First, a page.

The Great Fire of Edinburgh
Most people have heard of the Great Fire of London, but the Great Fire of Edinburgh might be more significant, since it heralded in the modern era of British firefighting. Edinburgh in the 1800s was ripe for fire, since most of the overcrowded tenements of Old Town were constructed from wood, were several stories high and very close together. The fire began in an engraver’s shop, the culprit being an overheated pot of linseed oil.
This was the first real test for pioneer firefighter James Braidwood, appointed Master of Fire Engines at age 24, just two months prior to the Great Fire of Edinburgh in November 1824.
Braidwood was a good choice for the job since his father owned a construction company, so his background as a surveyor and knowledge of how buildings were assembled held him in good stead during his days as a firefighter. He recruited tradesmen and mariners as firefighters, valuing their expertise and their brute force. His practical organization and methodology were adopted throughout Britain. But due to the unfortunate timing of the fire in Edinburgh, he had limited time to train his firefighter recruits before the massive blaze broke out. As a consequence, the firefighters had trouble finding the water supply so the blaze burned out of control for over an hour before they could begin tackling it.
The fire service in Edinburgh was so new that local public officials issued contradictory instructions to those fighting the fire, adding to the confusion. As a result of this fire, new regulations were passed to give complete control to the firefighters in future emergencies. Also, the number of watering outlets available to the firefighters was raised throughout all of Great Britain.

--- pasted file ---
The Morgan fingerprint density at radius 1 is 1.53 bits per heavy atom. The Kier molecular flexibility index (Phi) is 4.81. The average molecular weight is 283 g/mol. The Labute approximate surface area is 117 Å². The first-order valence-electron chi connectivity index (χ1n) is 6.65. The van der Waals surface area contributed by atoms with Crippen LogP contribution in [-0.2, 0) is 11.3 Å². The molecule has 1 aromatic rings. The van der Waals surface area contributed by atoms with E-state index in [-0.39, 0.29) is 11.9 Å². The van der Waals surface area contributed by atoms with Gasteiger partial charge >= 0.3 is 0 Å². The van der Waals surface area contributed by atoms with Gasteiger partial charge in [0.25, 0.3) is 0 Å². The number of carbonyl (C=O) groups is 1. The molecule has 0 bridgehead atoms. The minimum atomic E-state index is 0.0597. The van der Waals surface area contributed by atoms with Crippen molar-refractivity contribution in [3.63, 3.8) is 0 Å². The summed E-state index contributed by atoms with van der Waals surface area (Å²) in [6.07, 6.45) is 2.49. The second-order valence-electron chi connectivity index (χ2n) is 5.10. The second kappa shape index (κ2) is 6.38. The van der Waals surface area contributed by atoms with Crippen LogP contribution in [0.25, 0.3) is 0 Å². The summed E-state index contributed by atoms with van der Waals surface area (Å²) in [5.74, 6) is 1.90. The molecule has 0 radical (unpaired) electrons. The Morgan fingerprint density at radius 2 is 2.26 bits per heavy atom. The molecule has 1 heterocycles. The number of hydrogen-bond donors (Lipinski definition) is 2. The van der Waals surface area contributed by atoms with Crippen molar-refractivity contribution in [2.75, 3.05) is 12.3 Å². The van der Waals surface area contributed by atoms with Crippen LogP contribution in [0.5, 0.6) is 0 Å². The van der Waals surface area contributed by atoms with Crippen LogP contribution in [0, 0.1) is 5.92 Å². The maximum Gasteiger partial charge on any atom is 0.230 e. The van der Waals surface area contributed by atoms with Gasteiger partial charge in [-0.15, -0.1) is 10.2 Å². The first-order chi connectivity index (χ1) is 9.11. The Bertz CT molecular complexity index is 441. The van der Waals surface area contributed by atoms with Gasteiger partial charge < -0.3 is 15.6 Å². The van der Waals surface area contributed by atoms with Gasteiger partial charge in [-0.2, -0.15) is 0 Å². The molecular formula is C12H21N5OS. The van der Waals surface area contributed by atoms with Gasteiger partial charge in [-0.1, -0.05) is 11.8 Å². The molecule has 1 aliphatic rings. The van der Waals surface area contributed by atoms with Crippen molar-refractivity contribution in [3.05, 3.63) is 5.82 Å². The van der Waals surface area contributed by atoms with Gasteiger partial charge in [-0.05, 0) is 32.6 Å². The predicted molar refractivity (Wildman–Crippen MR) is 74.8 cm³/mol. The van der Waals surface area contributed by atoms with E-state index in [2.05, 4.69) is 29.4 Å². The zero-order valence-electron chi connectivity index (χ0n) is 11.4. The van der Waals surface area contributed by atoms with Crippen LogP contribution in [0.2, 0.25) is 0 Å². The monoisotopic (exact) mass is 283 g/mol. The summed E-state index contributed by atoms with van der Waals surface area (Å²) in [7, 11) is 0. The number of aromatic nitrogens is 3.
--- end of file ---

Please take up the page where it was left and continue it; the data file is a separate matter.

The fire lasted for five days and took out over 400 residences, leaving 500 families homeless. Thirteen people died in the fire, including two firemen. The Tron Kirk, a local parish, had a spire comprised of lead, which became molten during the fire, dripping from the building and adding to the chaos and destruction. Many residents thought they had incurred the wrath of God. The cost was deemed to be in excess of 200,000 pounds, a huge amount at the time. Many of the oldest architecture in town was destroyed.
James Braidwood was distinguished for his heroism during the fires of Edinburgh and a few years later in London. In 2008, he was honored with a statue in Edinburgh.
Account of the fire from the Edinburgh Evening Courant
“The fire however spread resistlessly… The roof of the adjoining house on the east side of the Square first appeared in a flame, and the fire afterwards broke out in the angle towards the Square from the windows and shop doors. From these it ascended in one continuous blaze up the front of the building; and about five o’ clock in the morning all the eastern side of the Square, not consumed by the recent fire (of June last) presented one huge burning tower, the beams crashing and falling inwards, and every opening and window pouring forth flame. The scene was now awfully grand; and could we have divested ourselves of the thoughts of the losses, and hardships, and ruin, which attended the progress of the conflagration, we could not have been placed in a situation where we could have derived such a portion of sublime enjoyment.
“The whole horizon was completely enveloped in lurid flame. Spinicular columns of flame shot up majestically into the atmosphere, which assumed a dusky, reddish hue; dismay, daring, suspense, fear, sat upon different countenances, intensely expressive of their various emotions; the bronzed faces of the firemen shone momentarily from under their caps as their heads were raised at each successive stroke of the engines; and the very element by which they attempted to extinguish the conflagration seemed itself a stream of liquid fire.
“The clattering of the horses hoofs and the light reflected from their riders swords added a kind of martial terror to the scene, and when we beheld the whole, surrounded either with burning piles or with edifices that reflected a light more fearful than even that which was thrown upon them, we felt a thrill of mingled fear and admiration. The County Hall at one time appeared like a palace of light; and the venerable steeple of St. Giles’s reared itself amid the bright flames like a spectre awakened to behold the fall and ruin of the devoted city.”
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